Now is the time to fundamentally change nuclear energy policy -- Akahata editorial, September 1

It has been disclosed that Tokyo Electric Power Co. (TEPCO) has long concealed the existence of many accidents at its power stations. Accidents have been covered up for most light-water reactors at the Fukushima No.1 and No.2 plants (Fukushima Pref.) and Kashiwazaki-Kariwa plant (Niigata Pref.). This represents the worst state of affairs, ever appalling the public as well as local governments that host these power plants.

Fictitious propaganda that 'nuclear power is safe'

According to the Nuclear and Industrial Safety Agency (NISA), TEPCO failed to report accidents that were found during internal reactor checks conducted by the U.S. General Electric International Inc. (GEII) from the late 1980s to the 1990s. TEPCO had allegedly doctored a report on discovery and repairs of cracks or abrasions of important parts of the reactor's core, such as the shroud (divider plate for water stream), shroud head bolts, steam dryers, access holes, and jet pumps.

The NISA says it has found 29 cases of fabrication of reports, which were done under TEPCO's instructions. TEPCO's act of dishonesty was brought to light in July 2000 when a staff member from GEII reported on the falsification to the then International Trade and Industry Ministry.

On August 22 and 23, TEPCO announced that it discovered many cracks in a Fukushima No. 1 Plant's reactor which will be used for a "pluthermal" plan and in a Kashiwazaki-Kariwa plant reactor. Suspicion is even surfacing that the recent TEPCO announcement may have included accidents which it had hidden.

TEPCO's act greatly damages the foundations of the safety of nuclear power.

At the same time, we must point out that the government and electric power companies have repeatedly assured the public that nuclear power generation is safe and pushed ahead with the pluthermal project. This is nothing but an abuse of public confidence.

The cover-up scandal shows that TEPCO has learned nothing from the lessons of the 1999 nuclear criticality accident at a uranium processing plant in Tokaimura, just adhering to the "myth that nuclear power generation is safe," giving priority to the efficiency of nuclear power plant operations, and failing to take security measures.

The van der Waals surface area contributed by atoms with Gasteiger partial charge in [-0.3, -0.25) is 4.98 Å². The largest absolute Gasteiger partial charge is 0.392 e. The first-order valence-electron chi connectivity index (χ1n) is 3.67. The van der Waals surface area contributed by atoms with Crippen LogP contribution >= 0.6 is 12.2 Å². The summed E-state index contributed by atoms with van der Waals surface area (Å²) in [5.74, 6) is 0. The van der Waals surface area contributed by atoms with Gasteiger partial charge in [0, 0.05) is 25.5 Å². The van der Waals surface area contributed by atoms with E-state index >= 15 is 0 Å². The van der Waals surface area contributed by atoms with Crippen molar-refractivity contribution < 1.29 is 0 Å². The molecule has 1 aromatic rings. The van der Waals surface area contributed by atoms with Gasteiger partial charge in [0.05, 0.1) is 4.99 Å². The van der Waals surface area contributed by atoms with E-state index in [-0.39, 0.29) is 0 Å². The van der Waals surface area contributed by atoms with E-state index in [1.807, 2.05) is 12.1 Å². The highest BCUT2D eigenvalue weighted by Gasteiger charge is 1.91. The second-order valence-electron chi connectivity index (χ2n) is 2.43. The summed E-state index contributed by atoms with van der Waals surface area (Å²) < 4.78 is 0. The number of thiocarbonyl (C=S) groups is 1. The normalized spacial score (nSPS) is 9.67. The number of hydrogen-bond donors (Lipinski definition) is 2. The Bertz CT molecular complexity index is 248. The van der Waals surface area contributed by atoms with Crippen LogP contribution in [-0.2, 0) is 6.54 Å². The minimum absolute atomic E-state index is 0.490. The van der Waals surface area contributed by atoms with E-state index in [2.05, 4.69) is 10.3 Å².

In this respect, the NISA is also responsible. In announcing the fact of the accidents, the agency admitted that there are still eight plants which need a change or repair of cracked or worn-out shrouds, jet pumps, and pipes for measurement, but said that these problems won't immediately cause serious effects on the plants' safety. It thus glossed over the problems to avoid causing further troubles.

The Japanese Communist Party demands suspension of the operation and an urgent check of those nuclear power plants, if there is even a small question of their safety. It also calls for an investigation by a third party institution to establish all facts about the cover-up. Similar investigations should also be carried out for other electric power companies.

Independent control institution must be established

The root cause of the cover-up incident is that the government and electric power companies have jointly created the "myth" of a safe nuclear power plant and run technologically incomplete nuclear power plants. It is necessary for Japan's atomic energy administration to give up the safety myth and take a safety-first policy. The most important thing is to follow a recommendation of the International Atomic Energy Agency (IAEA) and establish an independent institution to control atomic energy use and ensure safety operations.

The pluthermal project must immediately be withdrawn, as it would only increase danger of nuclear power plants. In addition, the plutonium cycle method must be comprehensively reviewed. (end)